Here are some of the many research-based high-potential Irish tech start-ups backed by Enterprise Ireland in 2021.
On 7 April, more than 150 founders and representatives from Ireland’s thriving start-up ecosystem came together alongside investors and industry leaders at the Enterprise Ireland Start-up Showcase 2022 at Dublin’s Aviva Stadium.
Many of these entrepreneurs were leaders of the 82 high-potential start-ups funded by Enterprise Ireland in 2021, with innovations across a broad range of fields including deep tech, AI, medtech, agri-tech and augmented reality.
We took a closer look at some of those high-potential start-ups that have sprung from academic research at universities and institutions across the island.
Focusing on the future of work, Inclusio is pitched as a next-generation platform combining technology, psychology and AI to transform company culture. It gives organisations the ability monitor diversity data as well as track and report culture metrics linked to business KPIs within a system designed for risk and accountability management.
Founded in 2020, the start-up is a Dublin City University spin-out led by Sandra Healy.
FeelTect is a Galway medtech start-up that is trying to improve treatment for patients with venous leg ulcers. It is developing a pressure sensing device called Tight Alright that can be easily and securely attached to a compression bandage to measure and monitor pressure under the bandage.
The data collected can then be used by healthcare professionals to address issues with compliance or make informed decisions on changes in compression regimens. The start-up was founded by Dr Andrew Cameron and Darren Burke.
It is working on a minimally invasive technology that incorporates an active component designed to accelerate the treatment of malignant pleural effusions, or fluid build-up in the lungs. The start-up was founded by Michelle Tierney and Tim Jones and is based in Co Galway.
Ocumetra is a TU Dublin spin-out with a focus on myopia control. Based on research undertaken at the Centre for Eye Research Ireland, the start-up uses data science to help clinicians make evidence-based myopia treatment decisions that can help deliver better outcomes for patients.
It was founded in 2020 by optometrist James Loughman and ophthalmologist Ian Flitcroft.
Born out of research at Trinity and University College Dublin, CropBiome focuses on sustainability in agriculture. The company sources, selects, ferments, characterises and tests microbes that are formulated into biological products for use in agriculture, rather than chemicals.
Founded by Prof Fiona Doohan, Prof Trevor Hodkinson and Dr Brian Murphy, CropBiome has won a number of awards including a Trinity Innovation Award earlier this year and an Enterprise Ireland Commercialisation Fund award in 2017. It was also the Dublin regional winner for the 2020 InterTradeIreland SeedCorn competition.
Biologit is an AI start-up that aims to help keep patients safe by simplifying the detection of adverse events from drug development to post-market. It does this by automating the monitoring of scientific literature.
Co-founded by Dr Nicole Baker, the start-up recently finished its first fundraising round and is now going out to industry and building its team. Biologit was also recognised at the Trinity Innovation Awards in February this year.
A spin-out of the Infant research centre at University College Cork, CergenX aims to use technology for early detection and treatment of brain damage among infants. According to the start-up, around five in every 1,000 newborn babies have some degree of brain injury.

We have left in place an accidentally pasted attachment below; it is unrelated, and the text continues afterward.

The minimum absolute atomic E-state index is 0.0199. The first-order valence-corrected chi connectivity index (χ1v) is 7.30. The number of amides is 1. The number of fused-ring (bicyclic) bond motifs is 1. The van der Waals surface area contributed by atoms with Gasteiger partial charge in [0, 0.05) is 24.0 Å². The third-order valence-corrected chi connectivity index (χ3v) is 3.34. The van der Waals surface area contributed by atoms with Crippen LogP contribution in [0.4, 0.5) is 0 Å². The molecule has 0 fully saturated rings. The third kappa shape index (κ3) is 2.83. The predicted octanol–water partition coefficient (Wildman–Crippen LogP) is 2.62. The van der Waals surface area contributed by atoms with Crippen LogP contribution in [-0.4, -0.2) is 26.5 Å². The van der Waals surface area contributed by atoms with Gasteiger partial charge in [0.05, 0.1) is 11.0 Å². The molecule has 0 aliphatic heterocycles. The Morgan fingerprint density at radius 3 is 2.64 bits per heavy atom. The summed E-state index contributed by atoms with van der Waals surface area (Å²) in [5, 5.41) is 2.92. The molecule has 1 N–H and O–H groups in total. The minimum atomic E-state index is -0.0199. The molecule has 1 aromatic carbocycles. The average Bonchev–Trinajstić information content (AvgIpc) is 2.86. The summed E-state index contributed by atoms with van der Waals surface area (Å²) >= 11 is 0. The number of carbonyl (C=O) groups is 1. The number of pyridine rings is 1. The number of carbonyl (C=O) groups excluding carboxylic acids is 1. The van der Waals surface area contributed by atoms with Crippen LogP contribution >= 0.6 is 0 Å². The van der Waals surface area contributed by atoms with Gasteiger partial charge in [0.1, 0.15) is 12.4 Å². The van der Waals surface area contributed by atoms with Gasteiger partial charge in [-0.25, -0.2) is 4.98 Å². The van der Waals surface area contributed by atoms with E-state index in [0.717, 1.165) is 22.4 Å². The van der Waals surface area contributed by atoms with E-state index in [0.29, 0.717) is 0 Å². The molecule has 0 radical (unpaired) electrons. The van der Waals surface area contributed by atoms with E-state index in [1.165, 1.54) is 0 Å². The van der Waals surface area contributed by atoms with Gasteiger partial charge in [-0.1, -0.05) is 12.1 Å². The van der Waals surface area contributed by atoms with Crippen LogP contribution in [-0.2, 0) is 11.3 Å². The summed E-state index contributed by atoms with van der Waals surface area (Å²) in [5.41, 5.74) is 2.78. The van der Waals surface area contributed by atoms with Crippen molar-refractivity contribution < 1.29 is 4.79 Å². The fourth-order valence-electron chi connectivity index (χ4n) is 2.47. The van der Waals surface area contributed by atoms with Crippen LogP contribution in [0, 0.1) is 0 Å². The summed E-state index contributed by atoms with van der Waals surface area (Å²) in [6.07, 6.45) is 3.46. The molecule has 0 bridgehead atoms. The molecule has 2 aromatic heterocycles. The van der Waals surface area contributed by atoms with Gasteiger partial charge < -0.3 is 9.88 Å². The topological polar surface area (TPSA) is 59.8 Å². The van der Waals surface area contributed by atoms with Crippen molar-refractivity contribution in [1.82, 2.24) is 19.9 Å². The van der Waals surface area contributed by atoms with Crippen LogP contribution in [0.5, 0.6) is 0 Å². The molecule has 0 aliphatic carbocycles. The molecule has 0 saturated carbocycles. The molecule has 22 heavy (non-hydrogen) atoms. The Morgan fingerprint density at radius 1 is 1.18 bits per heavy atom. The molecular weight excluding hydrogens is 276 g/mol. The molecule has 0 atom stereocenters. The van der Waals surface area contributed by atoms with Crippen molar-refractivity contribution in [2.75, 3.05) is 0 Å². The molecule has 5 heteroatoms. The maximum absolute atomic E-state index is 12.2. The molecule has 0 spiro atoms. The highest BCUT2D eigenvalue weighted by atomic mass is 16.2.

With a team of scientists and software engineers, CergenX is using recent advances in AI to identify those infants most at risk. It was founded by Prof Geraldine Boylan, Jason Mowles and Sean Griffin.
SeamlessCare is a start-up developing technologies to enhance the care of people with a wide range of disabilities. It has four APIs that aim to improve life for people with intellectual disabilities, dementia and a range of complex needs. The APIs can be used together as an integrated system or individually and independent of one another.
SeamlessCare’s Dr Aviva Cohen told SiliconRepublic.com last year about her plans to help non-verbal people to communicate their needs independently using technology.
Luminate is a medical device company looking to prevent hair loss in people undergoing chemotherapy. Based in Galway, the start-up aims to create devices that can eliminate the side effects of drug treatments for cancer patients because it believes hair is an “essential element of personality and self-esteem”.
Its Lily device is being developed with the Translational Medical Device Lab at NUI Galway. Co-founded in 2019 by CEO Aaron Hannon, CTO Barbara Oliveira and chief scientific adviser Martin O’Halloran, it was selected for the Y Combinator programme in August last year.
Another medical device company, Endowave is developing microwave ablation technology for minimally invasive cancer treatment. Its lead product is a flexible catheter that can be delivered into the periphery of the lung, via the airway, to surgically remove early-stage lung cancer tumours.
Based in Galway, the start-up was founded in 2018 by Jonathan Bouchier-Hayes, Jimmy Eaton-Evans and Giuseppe Ruvio.
Combining stickers, tattoos, books and wall decals with an app, HoloToyz is on a mission to help children play and learn in a safe, augmented reality environment. Its many products come to life, so to speak, though its app that incorporates state-of-the-art 3D animations and graphics.
Founded by CEO Kate Scott and sales director Declan Fahy, the start-up secured major licensing agreements with Nickelodeon and Sega last year.
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